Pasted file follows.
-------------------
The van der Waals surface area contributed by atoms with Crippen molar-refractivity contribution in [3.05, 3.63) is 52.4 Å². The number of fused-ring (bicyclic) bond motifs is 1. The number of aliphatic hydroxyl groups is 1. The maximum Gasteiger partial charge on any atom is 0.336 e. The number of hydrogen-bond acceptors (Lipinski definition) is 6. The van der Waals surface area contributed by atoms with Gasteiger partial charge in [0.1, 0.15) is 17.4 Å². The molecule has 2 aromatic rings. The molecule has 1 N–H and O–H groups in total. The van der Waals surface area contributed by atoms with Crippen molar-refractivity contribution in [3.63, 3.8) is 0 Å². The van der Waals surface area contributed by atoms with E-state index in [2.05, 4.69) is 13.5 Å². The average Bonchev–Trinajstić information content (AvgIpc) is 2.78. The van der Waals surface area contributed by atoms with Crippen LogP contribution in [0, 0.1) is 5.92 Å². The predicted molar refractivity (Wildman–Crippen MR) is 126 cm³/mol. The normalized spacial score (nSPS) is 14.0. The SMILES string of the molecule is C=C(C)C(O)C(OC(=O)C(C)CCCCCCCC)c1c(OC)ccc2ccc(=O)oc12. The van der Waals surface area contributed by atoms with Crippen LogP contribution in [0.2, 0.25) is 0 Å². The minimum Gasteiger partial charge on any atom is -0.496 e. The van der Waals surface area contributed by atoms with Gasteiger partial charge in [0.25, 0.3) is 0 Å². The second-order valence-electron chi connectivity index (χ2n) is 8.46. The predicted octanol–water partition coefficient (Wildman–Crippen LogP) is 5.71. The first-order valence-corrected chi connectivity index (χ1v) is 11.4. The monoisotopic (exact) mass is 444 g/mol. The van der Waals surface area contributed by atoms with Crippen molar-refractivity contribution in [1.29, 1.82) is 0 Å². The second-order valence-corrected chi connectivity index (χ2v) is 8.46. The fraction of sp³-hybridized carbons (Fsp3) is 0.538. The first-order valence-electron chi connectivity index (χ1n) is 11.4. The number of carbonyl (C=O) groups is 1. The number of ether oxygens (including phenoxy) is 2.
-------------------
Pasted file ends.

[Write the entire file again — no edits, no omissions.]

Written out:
The van der Waals surface area contributed by atoms with Crippen molar-refractivity contribution in [3.05, 3.63) is 52.4 Å². The number of fused-ring (bicyclic) bond motifs is 1. The number of aliphatic hydroxyl groups is 1. The maximum Gasteiger partial charge on any atom is 0.336 e. The number of hydrogen-bond acceptors (Lipinski definition) is 6. The van der Waals surface area contributed by atoms with Gasteiger partial charge in [0.1, 0.15) is 17.4 Å². The molecule has 2 aromatic rings. The molecule has 1 N–H and O–H groups in total. The van der Waals surface area contributed by atoms with Crippen molar-refractivity contribution in [3.63, 3.8) is 0 Å². The van der Waals surface area contributed by atoms with E-state index in [2.05, 4.69) is 13.5 Å². The average Bonchev–Trinajstić information content (AvgIpc) is 2.78. The van der Waals surface area contributed by atoms with Crippen LogP contribution in [0, 0.1) is 5.92 Å². The predicted molar refractivity (Wildman–Crippen MR) is 126 cm³/mol. The normalized spacial score (nSPS) is 14.0. The SMILES string of the molecule is C=C(C)C(O)C(OC(=O)C(C)CCCCCCCC)c1c(OC)ccc2ccc(=O)oc12. The van der Waals surface area contributed by atoms with Crippen LogP contribution in [0.2, 0.25) is 0 Å². The minimum Gasteiger partial charge on any atom is -0.496 e. The van der Waals surface area contributed by atoms with Gasteiger partial charge in [0.25, 0.3) is 0 Å². The second-order valence-electron chi connectivity index (χ2n) is 8.46. The predicted octanol–water partition coefficient (Wildman–Crippen LogP) is 5.71. The first-order valence-corrected chi connectivity index (χ1v) is 11.4. The monoisotopic (exact) mass is 444 g/mol. The van der Waals surface area contributed by atoms with Crippen molar-refractivity contribution in [1.29, 1.82) is 0 Å². The second-order valence-corrected chi connectivity index (χ2v) is 8.46. The fraction of sp³-hybridized carbons (Fsp3) is 0.538. The first-order valence-electron chi connectivity index (χ1n) is 11.4. The number of carbonyl (C=O) groups is 1. The number of ether oxygens (including phenoxy) is 2.